Tuesday, January 13, 2015

Silence helps no one

I enjoy this creative life so much. Time spent in the studio is never time wasted, and I continue to celebrate those moments when things happen that weren't planned for. 

Serendipity, things coalescing... like alchemy. Some days I feel as if I almost sit outside myself and watch it happen in front of me, without me being in charge at all.

This book was completely unanticipated and unexpected. Suddenly there it was.

The story begins back in Brugge, where I saw a binding done by metal art worker Mathias Claerhout.  Strange combination! The book was under glass, out the back and not part of his real exhibition. It caught my eye and I tried to think my way through what I think he did.

I came home and transferred my thoughts and sketches across into my visual diary-notebook. As I did it, I thought I should have a quick go at this, so I played around with some pages I had lying around, left overs from another play day quite some time ago. I think I got it.

Then I thought about words, and what would suit this form. I went away and wrote some words using my made up script from a few months back.

I found some book cloth and made some covers, used a bit more book cloth to hold the outside pages together. Fiddled a bit here, there and then stitched, and then there it was.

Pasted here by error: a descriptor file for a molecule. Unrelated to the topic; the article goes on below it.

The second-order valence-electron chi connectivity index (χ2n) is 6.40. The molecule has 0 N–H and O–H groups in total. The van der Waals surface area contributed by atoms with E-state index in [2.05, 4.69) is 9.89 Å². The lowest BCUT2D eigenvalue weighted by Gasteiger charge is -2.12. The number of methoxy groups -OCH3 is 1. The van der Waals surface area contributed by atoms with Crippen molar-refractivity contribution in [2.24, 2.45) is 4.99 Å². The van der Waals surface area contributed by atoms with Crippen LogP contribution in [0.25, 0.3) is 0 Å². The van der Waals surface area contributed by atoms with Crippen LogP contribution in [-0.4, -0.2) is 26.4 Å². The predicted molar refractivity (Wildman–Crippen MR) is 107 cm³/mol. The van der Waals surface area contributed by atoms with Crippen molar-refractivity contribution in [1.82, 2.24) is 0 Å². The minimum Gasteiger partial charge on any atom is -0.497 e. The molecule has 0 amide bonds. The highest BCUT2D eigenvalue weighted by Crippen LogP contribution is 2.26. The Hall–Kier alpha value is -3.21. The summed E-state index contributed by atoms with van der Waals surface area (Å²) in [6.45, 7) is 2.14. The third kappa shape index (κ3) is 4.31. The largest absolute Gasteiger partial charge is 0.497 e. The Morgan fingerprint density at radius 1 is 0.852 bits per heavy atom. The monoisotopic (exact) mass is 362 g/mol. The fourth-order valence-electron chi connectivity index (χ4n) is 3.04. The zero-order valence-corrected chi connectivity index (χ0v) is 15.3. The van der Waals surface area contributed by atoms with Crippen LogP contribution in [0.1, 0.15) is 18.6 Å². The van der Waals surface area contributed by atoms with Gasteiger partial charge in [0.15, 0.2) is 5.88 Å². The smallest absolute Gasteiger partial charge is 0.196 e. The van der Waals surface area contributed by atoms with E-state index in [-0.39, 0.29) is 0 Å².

I don't say that to sound trite - I find it remarkable that years of experience and practice, materials I have prepared and accumulated, my pondering and thoughts, all come together and what emerges is a piece I never knew I had in me.









 I wrote this about it earlier today:

 "The supposedly private nature of family violence means we don’t speak, we don’t intervene and we don’t step in; yet more than one woman is killed each week in Australia by a partner or former partner. 

The construction of this books reflects the hidden nature of this violence, how trapped these women often are, and how hard it can be to leave and try to be safe.  It also demonstrates how hard it can feel to step in from the outside and help. Along with some sobering statistics, it tries to remind us of simple things we can do to try and not be bystanders.

The sombre colours and jagged lines express the danger women face as they live their lives, and try to leave; and the despair they feel for themselves and their children".

Another book that focuses on women affected by family violence, called Silence helps no one.

The subject appeared as I went along and thought about what the binding was telling me - what sort of story did it tell? And so it came into being.

24 comments: